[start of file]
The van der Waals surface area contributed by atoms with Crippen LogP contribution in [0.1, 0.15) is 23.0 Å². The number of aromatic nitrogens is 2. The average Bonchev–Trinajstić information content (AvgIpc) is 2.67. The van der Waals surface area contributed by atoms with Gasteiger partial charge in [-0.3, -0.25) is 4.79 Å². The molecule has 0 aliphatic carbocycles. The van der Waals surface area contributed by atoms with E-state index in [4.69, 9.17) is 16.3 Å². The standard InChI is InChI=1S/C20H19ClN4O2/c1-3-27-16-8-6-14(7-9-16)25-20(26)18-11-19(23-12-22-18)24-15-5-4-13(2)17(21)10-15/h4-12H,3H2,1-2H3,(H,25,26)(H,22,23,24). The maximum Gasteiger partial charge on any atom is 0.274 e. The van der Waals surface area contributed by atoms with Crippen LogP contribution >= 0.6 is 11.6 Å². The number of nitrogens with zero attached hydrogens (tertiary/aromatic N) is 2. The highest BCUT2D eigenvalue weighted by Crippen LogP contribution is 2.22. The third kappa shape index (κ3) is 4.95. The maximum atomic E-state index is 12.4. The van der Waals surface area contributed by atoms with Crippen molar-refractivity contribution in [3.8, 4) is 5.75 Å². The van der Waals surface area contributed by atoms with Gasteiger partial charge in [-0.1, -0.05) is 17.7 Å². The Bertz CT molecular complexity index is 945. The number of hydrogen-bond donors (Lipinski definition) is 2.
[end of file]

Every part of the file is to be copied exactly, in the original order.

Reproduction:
The van der Waals surface area contributed by atoms with Crippen LogP contribution in [0.1, 0.15) is 23.0 Å². The number of aromatic nitrogens is 2. The average Bonchev–Trinajstić information content (AvgIpc) is 2.67. The van der Waals surface area contributed by atoms with Gasteiger partial charge in [-0.3, -0.25) is 4.79 Å². The molecule has 0 aliphatic carbocycles. The van der Waals surface area contributed by atoms with E-state index in [4.69, 9.17) is 16.3 Å². The standard InChI is InChI=1S/C20H19ClN4O2/c1-3-27-16-8-6-14(7-9-16)25-20(26)18-11-19(23-12-22-18)24-15-5-4-13(2)17(21)10-15/h4-12H,3H2,1-2H3,(H,25,26)(H,22,23,24). The maximum Gasteiger partial charge on any atom is 0.274 e. The van der Waals surface area contributed by atoms with Crippen LogP contribution >= 0.6 is 11.6 Å². The number of nitrogens with zero attached hydrogens (tertiary/aromatic N) is 2. The highest BCUT2D eigenvalue weighted by Crippen LogP contribution is 2.22. The third kappa shape index (κ3) is 4.95. The maximum atomic E-state index is 12.4. The van der Waals surface area contributed by atoms with Crippen molar-refractivity contribution in [3.8, 4) is 5.75 Å². The van der Waals surface area contributed by atoms with Gasteiger partial charge in [-0.1, -0.05) is 17.7 Å². The Bertz CT molecular complexity index is 945. The number of hydrogen-bond donors (Lipinski definition) is 2.